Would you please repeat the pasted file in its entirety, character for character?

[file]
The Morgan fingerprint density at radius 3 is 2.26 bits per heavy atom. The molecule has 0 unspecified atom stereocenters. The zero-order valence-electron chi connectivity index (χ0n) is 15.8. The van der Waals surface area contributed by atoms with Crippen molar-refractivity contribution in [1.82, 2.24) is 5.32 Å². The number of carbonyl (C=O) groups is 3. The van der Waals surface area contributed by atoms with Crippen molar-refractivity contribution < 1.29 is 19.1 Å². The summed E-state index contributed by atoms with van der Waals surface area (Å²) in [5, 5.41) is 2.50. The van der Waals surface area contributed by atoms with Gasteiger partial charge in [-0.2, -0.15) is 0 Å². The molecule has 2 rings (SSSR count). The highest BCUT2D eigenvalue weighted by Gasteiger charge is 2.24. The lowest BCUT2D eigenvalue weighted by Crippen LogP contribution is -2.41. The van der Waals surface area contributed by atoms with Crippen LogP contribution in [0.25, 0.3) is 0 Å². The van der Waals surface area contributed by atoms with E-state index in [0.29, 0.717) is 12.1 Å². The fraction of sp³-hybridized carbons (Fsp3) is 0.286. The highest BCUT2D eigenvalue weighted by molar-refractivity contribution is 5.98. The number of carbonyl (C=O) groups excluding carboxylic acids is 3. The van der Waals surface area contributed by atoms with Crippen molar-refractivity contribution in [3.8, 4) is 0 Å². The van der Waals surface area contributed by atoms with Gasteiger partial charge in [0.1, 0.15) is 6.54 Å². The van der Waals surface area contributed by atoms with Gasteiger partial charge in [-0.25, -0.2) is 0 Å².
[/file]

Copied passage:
The Morgan fingerprint density at radius 3 is 2.26 bits per heavy atom. The molecule has 0 unspecified atom stereocenters. The zero-order valence-electron chi connectivity index (χ0n) is 15.8. The van der Waals surface area contributed by atoms with Crippen molar-refractivity contribution in [1.82, 2.24) is 5.32 Å². The number of carbonyl (C=O) groups is 3. The van der Waals surface area contributed by atoms with Crippen molar-refractivity contribution < 1.29 is 19.1 Å². The summed E-state index contributed by atoms with van der Waals surface area (Å²) in [5, 5.41) is 2.50. The van der Waals surface area contributed by atoms with Gasteiger partial charge in [-0.2, -0.15) is 0 Å². The molecule has 2 rings (SSSR count). The highest BCUT2D eigenvalue weighted by Gasteiger charge is 2.24. The lowest BCUT2D eigenvalue weighted by Crippen LogP contribution is -2.41. The van der Waals surface area contributed by atoms with Crippen LogP contribution in [0.25, 0.3) is 0 Å². The van der Waals surface area contributed by atoms with E-state index in [0.29, 0.717) is 12.1 Å². The fraction of sp³-hybridized carbons (Fsp3) is 0.286. The highest BCUT2D eigenvalue weighted by molar-refractivity contribution is 5.98. The number of carbonyl (C=O) groups excluding carboxylic acids is 3. The van der Waals surface area contributed by atoms with Crippen molar-refractivity contribution in [3.8, 4) is 0 Å². The van der Waals surface area contributed by atoms with Gasteiger partial charge in [0.1, 0.15) is 6.54 Å². The van der Waals surface area contributed by atoms with Gasteiger partial charge in [-0.25, -0.2) is 0 Å².